On her right was a massive orbital station that always brought to mind an image of a flattened spider, dozens of ships attached along the leg-like berths. The Royal Republic Navy was far from the biggest, maybe not even the third biggest given the Crystal League’s aggressive expansion the past few years. But even Nightmare Star’s vast armadas had to be wary of the modern ships of the NLR. Especially since her sister’s followers rarely engaged in a direct confrontation. The RRN was never meant to destroy the enemy in a decisive battle. They were meant to raid logistics, strike high value targets far behind enemy lines, disrupt strategic capabilities of the hostile power, sow chaos and force the superior opponent to scatter. Only so the enemy could be singled out and destroyed in a series of swift strikes.
Lessons learned from eight bloody years of civil war.
That didn’t mean there were no hard hitters however. Closest to the walkway, in the nearby berth, lay a massive dreadnought easily over a kilometer long. Its hull was shaped roughly like an ancient battleaxe, with the bridge at the cutting edge and superheavy mass driver turrets along the ‘shaft’. The pride of the fleet built almost forty years ago, back during a better era. Now upgraded countless times, outfitted with the best offense and defense systems available to the Republic, and sadly the only one of her type on this side of the galactic core. The RRNS Celestia.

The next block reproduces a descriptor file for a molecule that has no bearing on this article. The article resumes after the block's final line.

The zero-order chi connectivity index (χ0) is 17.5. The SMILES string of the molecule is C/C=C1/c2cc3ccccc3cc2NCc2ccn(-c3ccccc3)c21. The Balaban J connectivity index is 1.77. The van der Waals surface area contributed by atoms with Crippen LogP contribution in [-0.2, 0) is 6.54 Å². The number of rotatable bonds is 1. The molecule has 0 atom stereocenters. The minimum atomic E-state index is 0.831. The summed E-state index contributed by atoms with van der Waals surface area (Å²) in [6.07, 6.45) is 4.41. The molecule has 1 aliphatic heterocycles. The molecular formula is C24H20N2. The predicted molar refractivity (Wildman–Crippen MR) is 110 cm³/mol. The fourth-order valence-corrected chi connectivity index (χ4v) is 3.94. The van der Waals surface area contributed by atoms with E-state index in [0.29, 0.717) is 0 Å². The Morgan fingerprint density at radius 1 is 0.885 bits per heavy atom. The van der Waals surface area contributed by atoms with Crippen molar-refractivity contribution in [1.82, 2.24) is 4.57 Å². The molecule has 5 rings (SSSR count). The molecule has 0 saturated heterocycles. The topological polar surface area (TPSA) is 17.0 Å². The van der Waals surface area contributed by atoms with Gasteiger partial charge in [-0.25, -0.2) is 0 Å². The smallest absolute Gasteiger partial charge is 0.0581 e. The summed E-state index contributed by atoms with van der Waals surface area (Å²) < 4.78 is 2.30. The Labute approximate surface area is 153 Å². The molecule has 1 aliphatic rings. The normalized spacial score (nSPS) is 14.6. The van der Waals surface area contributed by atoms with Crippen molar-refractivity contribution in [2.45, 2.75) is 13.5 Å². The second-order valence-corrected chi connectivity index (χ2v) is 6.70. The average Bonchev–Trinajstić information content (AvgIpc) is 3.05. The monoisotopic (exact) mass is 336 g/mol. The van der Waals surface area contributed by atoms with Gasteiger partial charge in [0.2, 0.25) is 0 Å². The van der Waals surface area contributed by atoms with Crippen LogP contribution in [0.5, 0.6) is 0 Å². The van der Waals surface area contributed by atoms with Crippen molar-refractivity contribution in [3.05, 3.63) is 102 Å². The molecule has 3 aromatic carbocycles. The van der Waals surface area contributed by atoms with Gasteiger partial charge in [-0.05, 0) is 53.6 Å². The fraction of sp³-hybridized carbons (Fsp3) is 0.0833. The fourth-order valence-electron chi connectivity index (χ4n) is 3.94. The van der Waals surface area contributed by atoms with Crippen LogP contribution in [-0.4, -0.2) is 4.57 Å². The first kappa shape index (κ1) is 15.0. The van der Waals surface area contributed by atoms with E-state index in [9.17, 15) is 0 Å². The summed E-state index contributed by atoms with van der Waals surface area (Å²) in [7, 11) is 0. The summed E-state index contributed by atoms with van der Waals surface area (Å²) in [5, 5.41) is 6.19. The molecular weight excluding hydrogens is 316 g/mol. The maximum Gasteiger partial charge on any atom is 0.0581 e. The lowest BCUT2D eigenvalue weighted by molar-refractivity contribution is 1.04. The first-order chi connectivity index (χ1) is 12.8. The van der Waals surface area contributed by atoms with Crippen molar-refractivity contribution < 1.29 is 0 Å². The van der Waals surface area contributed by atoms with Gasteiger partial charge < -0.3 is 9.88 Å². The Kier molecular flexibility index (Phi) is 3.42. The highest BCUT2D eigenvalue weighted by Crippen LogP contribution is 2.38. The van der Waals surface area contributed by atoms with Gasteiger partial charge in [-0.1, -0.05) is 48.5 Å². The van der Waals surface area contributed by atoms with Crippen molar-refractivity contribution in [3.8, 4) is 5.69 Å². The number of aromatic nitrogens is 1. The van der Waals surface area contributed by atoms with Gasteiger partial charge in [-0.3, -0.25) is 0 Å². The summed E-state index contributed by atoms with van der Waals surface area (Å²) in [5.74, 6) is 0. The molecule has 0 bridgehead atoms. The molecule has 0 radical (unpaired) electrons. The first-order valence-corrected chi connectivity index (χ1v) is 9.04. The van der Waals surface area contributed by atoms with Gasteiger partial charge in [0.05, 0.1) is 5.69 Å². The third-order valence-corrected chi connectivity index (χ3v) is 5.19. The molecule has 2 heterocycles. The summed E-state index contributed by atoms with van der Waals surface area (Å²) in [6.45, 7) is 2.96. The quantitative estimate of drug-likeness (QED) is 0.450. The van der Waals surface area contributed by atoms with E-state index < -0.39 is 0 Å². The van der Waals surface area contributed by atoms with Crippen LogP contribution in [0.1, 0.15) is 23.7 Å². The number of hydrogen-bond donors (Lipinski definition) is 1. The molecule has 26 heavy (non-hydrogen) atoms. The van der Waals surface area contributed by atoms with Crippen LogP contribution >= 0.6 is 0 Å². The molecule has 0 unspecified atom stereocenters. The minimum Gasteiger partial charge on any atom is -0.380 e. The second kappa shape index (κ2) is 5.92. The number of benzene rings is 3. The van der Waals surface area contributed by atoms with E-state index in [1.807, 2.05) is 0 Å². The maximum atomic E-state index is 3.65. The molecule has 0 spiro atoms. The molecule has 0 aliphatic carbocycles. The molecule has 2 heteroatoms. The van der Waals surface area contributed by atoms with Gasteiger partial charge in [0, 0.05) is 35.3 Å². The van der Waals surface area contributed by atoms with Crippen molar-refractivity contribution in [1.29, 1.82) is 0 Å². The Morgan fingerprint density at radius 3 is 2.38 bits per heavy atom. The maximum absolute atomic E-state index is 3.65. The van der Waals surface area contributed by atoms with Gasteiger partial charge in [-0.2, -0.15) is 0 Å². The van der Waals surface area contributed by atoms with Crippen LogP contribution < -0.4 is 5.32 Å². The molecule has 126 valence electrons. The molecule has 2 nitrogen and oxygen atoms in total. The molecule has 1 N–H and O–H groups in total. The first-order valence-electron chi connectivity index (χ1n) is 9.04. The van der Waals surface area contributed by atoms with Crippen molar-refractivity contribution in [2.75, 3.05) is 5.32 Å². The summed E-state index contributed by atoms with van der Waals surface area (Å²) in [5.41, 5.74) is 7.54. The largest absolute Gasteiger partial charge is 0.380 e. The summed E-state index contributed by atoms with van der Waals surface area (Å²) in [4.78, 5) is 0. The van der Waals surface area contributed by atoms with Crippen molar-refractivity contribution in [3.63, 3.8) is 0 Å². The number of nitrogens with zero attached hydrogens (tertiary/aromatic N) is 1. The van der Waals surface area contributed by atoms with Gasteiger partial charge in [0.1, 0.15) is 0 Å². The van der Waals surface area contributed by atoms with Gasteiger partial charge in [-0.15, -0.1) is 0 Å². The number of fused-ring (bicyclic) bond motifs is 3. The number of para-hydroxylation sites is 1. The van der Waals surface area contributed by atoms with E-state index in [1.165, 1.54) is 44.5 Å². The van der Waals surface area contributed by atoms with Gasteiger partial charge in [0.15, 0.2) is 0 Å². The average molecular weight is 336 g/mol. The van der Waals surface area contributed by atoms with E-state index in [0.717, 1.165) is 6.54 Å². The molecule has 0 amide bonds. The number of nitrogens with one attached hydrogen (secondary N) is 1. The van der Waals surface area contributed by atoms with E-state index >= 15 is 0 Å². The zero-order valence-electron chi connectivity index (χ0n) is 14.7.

Right on the other side of the berth- rested the sleek and modern teardrop shape of a Stormreaver class battlecruiser with its bulbous gravity well generator. The first indigenous supercapital design of the fledgling republic.
Two berths away, as if purposefully isolated, rested a strike carrier, dwarfed by its supercapital sisters in arms. Merely three hundred meters long. Either Princess Cadance or Shining Armour. The only two of their class. It was hard to tell which one was it from this distance.